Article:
How we undertake a Room Integrity Test

How we undertake a Room Integrity Test

Clients are understandably nervous prior to the undertaking of an integrity test on their server room/data centre, as its often their most important critical asset. To help explain this in more detail – and alleviate potential fears) we have collated the step by step guide below.

  • The enclosure is measured, a plan made and the type and quantity of extinguishant recorded. The height of the highest hazard in the enclosure (risk height) is noted.
  • Where relevant, doors within the enclosure are opened and a number of false floor and ceiling tiles are removed so that the protected enclosure is tested as one space. A return air path is established outside the enclosure by opening doors/windows as appropriate.
  • Room_intergrity_test_fire_supressant
  • The door fan equipment is set up in a suitable door opening.  Personnel may continue to work within the enclosure during the test and may enter and leave, subject to access, except when pressure readings are being taken.
  • Any air handling equipment involving supply into, or extract from, the enclosure will need to be set by the client or end-user into the same condition as would occur on system discharge (usually dampers closed and fans off).  This need occur only whilst pressure readings are taken.  Re-circulation and a/c units without fresh air make-up may be left operating throughout the test to prevent temperature build-up in the enclosure. Details of the arrangements are note.
  • The extinguishing system and enclosure data obtained earlier is entered on to the computer.  This calculates the design concentration and the column pressure (typically between 4 and 20Pa) that would be exerted by the gas after discharge.
  • The door fan(s) is used to pressurise and depressurise the enclosure to the column pressure and the fan pressure required in each case is recorded.  For certain system design a series of pressure readings are taken.
  • The pressure data is entered on to the computer which calculates the airflow, equivalent leakage area and the retention time.
    If the result satisfies the specified retention time (usually 10 minutes) the enclosure is deemed to have passed the test.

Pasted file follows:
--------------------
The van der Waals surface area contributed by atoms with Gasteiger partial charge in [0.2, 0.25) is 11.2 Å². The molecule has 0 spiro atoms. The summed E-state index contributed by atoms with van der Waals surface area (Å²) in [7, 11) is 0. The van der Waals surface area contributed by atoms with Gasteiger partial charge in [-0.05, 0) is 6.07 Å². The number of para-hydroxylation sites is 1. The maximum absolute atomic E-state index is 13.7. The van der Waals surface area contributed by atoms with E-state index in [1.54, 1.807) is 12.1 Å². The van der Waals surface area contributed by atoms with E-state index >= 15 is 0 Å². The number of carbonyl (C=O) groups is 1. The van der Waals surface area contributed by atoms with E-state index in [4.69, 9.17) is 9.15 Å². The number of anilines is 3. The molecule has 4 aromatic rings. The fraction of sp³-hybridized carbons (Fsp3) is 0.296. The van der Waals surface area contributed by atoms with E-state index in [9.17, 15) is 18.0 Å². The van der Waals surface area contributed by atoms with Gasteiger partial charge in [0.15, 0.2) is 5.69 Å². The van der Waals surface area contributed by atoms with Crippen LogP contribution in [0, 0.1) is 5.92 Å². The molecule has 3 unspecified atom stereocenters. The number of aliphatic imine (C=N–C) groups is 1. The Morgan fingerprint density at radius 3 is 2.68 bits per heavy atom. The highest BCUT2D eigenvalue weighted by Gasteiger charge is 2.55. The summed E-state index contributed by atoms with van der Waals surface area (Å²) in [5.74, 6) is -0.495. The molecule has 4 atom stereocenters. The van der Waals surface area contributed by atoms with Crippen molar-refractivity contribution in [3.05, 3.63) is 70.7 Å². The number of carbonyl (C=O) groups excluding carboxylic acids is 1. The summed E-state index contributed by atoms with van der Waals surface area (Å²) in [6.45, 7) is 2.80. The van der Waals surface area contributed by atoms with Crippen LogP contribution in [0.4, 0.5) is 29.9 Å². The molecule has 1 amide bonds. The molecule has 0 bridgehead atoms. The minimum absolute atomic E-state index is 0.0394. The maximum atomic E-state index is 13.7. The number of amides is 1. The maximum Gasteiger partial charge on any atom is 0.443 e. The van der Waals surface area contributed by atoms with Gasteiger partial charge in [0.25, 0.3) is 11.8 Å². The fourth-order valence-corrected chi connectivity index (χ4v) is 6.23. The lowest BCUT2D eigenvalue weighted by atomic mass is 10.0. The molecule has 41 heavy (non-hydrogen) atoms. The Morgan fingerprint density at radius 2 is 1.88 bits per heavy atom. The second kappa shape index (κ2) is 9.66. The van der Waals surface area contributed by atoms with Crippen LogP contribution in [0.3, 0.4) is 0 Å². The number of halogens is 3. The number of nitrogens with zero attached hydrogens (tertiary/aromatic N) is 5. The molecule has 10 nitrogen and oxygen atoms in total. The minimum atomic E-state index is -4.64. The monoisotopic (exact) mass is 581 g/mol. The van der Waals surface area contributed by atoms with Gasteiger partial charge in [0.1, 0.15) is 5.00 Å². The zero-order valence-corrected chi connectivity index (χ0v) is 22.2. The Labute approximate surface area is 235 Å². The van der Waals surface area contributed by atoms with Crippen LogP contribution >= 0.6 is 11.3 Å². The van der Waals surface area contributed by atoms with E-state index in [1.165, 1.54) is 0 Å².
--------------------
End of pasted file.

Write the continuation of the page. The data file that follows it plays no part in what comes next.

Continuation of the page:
• If the retention time is less than that required, a detailed inspection is undertaken to establish the main leakage paths.  This includes floor and ceiling voids as relevant.
  • On occasions, chemical smoke pencils may be used in conjunction with the door fan equipment to assist leakage identification. These produce only very small quantities of smoke at the perimeter of the enclosure and are not used in the vicinity of any sensitive electronic equipment.
  • Should the leakage path distribution be found to be other than the worst case situation assumed in the initial computer calculation, the retention time is recalculated accordingly. Also, if practicable, major leaks may be temporarily sealed, new pressure readings taken and a revised retention time calculated.  Retention times meeting requirements are recorded as passes, subject to any necessary corrective actions; those not doing so are reported to have failed.
  • A written test report will be submitted. The report contains details of the enclosure, extinguishing system parameters, pressurisation results and predicted retention time graph.  Recommendations are given advising the sponsor of any leakage areas or other features requiring remedial action.

Note – The duration of the room integrity test is approximately two hours per enclosure.

For further information on our room integrity testing services, please contact our technical manager Darren on 07775623464; or email us at info@aptsoundtesting.co.uk

Room Integrity Testing on Data Centres

Room Integrity Testing on Data Centres

We often get asked the question “what’s the difference between a Data Centre and Server Room?”